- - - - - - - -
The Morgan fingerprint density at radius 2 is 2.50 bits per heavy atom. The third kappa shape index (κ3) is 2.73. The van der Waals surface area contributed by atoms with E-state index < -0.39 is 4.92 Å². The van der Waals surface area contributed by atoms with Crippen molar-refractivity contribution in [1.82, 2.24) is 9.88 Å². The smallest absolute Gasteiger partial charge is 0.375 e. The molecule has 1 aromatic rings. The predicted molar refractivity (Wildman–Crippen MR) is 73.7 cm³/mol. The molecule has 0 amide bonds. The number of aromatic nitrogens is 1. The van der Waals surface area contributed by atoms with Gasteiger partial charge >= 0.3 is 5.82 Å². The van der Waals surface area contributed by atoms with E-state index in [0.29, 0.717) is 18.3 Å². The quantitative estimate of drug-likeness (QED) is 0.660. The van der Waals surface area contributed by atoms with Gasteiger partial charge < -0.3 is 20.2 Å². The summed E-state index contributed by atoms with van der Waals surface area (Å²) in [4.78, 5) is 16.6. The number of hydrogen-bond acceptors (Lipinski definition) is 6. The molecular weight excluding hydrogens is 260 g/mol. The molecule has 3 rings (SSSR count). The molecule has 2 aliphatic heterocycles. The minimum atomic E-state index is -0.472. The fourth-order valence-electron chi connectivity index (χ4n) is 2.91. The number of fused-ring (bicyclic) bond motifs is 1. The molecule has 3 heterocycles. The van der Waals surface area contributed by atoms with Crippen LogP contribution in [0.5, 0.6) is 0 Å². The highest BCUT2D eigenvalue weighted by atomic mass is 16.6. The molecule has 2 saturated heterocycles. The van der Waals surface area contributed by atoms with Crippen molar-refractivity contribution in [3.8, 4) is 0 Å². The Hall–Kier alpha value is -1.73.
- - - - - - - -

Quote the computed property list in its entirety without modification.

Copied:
The Morgan fingerprint density at radius 2 is 2.50 bits per heavy atom. The third kappa shape index (κ3) is 2.73. The van der Waals surface area contributed by atoms with E-state index < -0.39 is 4.92 Å². The van der Waals surface area contributed by atoms with Crippen molar-refractivity contribution in [1.82, 2.24) is 9.88 Å². The smallest absolute Gasteiger partial charge is 0.375 e. The molecule has 1 aromatic rings. The predicted molar refractivity (Wildman–Crippen MR) is 73.7 cm³/mol. The molecule has 0 amide bonds. The number of aromatic nitrogens is 1. The van der Waals surface area contributed by atoms with Gasteiger partial charge >= 0.3 is 5.82 Å². The van der Waals surface area contributed by atoms with E-state index in [0.29, 0.717) is 18.3 Å². The quantitative estimate of drug-likeness (QED) is 0.660. The van der Waals surface area contributed by atoms with Gasteiger partial charge < -0.3 is 20.2 Å². The summed E-state index contributed by atoms with van der Waals surface area (Å²) in [4.78, 5) is 16.6. The number of hydrogen-bond acceptors (Lipinski definition) is 6. The molecular weight excluding hydrogens is 260 g/mol. The molecule has 3 rings (SSSR count). The molecule has 2 aliphatic heterocycles. The minimum atomic E-state index is -0.472. The fourth-order valence-electron chi connectivity index (χ4n) is 2.91. The number of fused-ring (bicyclic) bond motifs is 1. The molecule has 3 heterocycles. The van der Waals surface area contributed by atoms with Crippen LogP contribution in [0.5, 0.6) is 0 Å². The highest BCUT2D eigenvalue weighted by atomic mass is 16.6. The molecule has 2 saturated heterocycles. The van der Waals surface area contributed by atoms with Crippen molar-refractivity contribution in [3.8, 4) is 0 Å². The Hall–Kier alpha value is -1.73.